I came across Chicken Tacos courtesy of Chef Bliss which she got from wonderful Gloria Chadwick's book Foods and Flavors of San Antonio.
So you know it has to be good ("righty-O".. "Shh, muse... shh.") The recipe is, of course, in the links! ("You don't say, guv'nor!" "Oy vey, muse!" say I.)
The guacamole has been lightened up a bit:
1 avocado, peeled, and sliced and mashed
1 English cucumber (really, the muse had nothing to do with this) chopped small
4 small tomatoes - seeded and chopped (I rarely seed; I'm on deadline, "What a fine fettle you are!" Sorry. The muse will do what muses do)
Generous squeeze of lime
cumin powder to taste
Tabasco or other hot sauce - to taste
Mash. Eat. ("I dare say, that's first rate." "I'll never blog with the muse again)

salt and pepper - to taste
Back to the play. Ta ta! I mean, "ciao" or do I mean "adios?"

For now.

Tuesday, May 12, 2009

Go Fish!

The Fishing Opener in Minnesota (a big thing here - it is the "Land of 10,000 Lakes") is always Mother's Day weekend. I'm not even going to comment on that fact - I could have too much fun with it and I'll never get to the food. The Governor always picks a lake and goes fishing in it and I guess it is a big deal. I never thought about it until the Governor picked White Bear Lake to open the fishing season. White Bear Lake! A once sleepy resort town where gangsters and the likes of F. Scott Fitzgerald mingled. A lake of Legends from the Chippewa and the Lakota. A lake with enough charm that Mark Twain rewrote the old legend and it is now inscribed at Matoska Park - a park of bicycles, dogs, Frisbees, ticks and a time machine that takes you back in time by gazing at the lake.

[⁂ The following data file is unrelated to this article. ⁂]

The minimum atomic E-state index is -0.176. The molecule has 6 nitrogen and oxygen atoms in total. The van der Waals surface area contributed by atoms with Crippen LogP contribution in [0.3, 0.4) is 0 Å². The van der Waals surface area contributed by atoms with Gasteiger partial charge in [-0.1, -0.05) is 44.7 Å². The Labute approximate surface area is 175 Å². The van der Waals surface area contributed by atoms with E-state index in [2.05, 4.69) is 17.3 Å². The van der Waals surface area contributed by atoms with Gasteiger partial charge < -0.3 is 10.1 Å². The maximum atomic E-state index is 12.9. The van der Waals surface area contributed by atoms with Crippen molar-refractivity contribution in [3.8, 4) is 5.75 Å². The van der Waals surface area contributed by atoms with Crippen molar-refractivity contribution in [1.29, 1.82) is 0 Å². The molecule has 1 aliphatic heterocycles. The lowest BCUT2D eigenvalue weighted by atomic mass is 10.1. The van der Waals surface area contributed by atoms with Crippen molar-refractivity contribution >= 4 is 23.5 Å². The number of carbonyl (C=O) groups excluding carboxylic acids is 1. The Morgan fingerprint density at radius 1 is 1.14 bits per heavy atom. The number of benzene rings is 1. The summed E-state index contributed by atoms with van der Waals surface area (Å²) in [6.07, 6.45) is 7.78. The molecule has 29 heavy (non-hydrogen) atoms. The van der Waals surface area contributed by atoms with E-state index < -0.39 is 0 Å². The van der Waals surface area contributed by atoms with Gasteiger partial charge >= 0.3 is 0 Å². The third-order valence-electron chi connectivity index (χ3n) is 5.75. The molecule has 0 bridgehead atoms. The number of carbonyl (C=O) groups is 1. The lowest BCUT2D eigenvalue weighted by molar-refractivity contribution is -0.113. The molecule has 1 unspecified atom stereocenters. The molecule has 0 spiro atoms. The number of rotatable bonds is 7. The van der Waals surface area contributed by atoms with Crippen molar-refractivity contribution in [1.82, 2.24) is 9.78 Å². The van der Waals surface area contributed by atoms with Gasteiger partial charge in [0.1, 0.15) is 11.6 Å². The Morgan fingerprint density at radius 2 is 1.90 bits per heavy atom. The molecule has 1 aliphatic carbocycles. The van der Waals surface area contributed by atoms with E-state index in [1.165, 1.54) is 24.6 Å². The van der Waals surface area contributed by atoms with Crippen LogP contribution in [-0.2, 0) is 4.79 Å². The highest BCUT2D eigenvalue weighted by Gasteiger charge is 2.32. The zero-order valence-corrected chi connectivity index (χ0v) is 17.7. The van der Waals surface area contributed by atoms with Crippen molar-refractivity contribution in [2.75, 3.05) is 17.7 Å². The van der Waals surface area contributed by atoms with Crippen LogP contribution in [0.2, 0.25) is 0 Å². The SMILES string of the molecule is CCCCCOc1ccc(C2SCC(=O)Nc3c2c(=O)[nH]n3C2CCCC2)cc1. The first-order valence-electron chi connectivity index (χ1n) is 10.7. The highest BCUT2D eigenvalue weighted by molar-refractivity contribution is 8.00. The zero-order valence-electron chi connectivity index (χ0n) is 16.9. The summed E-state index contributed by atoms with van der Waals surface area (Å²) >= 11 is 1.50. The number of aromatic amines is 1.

Over night, White Bear Lake was planted, streets were closed, parking not possible and the Lion's Club fed 5,000 people. As I bravely tried to get to the grocers. I came across this by the docks:

Yep. Green elephants for the fishing opener. O-kay. I know the governor is a Republican - but maybe a walleye? A northern? A sturgeon? A fish????? And where do they go next? What do you do with elephant topiaries once they have outlived their use? Food for thought.
And speaking of food, I did think fish was appropriate for the weekend even if we were not going fishing. I found some nice halibut (I couldn't find walleye in the stores this weekend - go figure - the fisherman are loading their coolers with frozen walleye - in case nothing bites???). And I found a lovely recipe at ALL RECIPES: Halibut with Crusted Hazelnuts over Creamy Garlic Potatoes.

I used less butter than was called for and could have cut even more of it. And I could have used more garlic -but that's me - I can always use more garlic. All in all - it was just fishy enough for the Fishing Opener, easy enough for a busy weekend and warm enough for a wet, cold, rainy day. Oh! Did I forget to mention that Fishing Opener weekend is always chilly and rainy? Not a lot of fish get caught. Perhaps that's why the grocers do a landmark business selling fish during the opener. You can't go home empty-handed. Not after spending Mother's Day weekend fishing.

Monday, May 11, 2009

All Growed Up

There are two truisms:

1. Kids like to do thing when you aren't looking. My children only poked each other when I left the room. And they were fast. Too fast. They made faces at each other when my back was turned and had innocent smiles when I looked back at them. My son disappeared into a busy mall - while I briefly attended to his sister. It's a blink, a hummingbird wing flap. Children move more quickly than the experts say. But their most stupendous achievement - was they they managed to grow up - when I wasn't looking.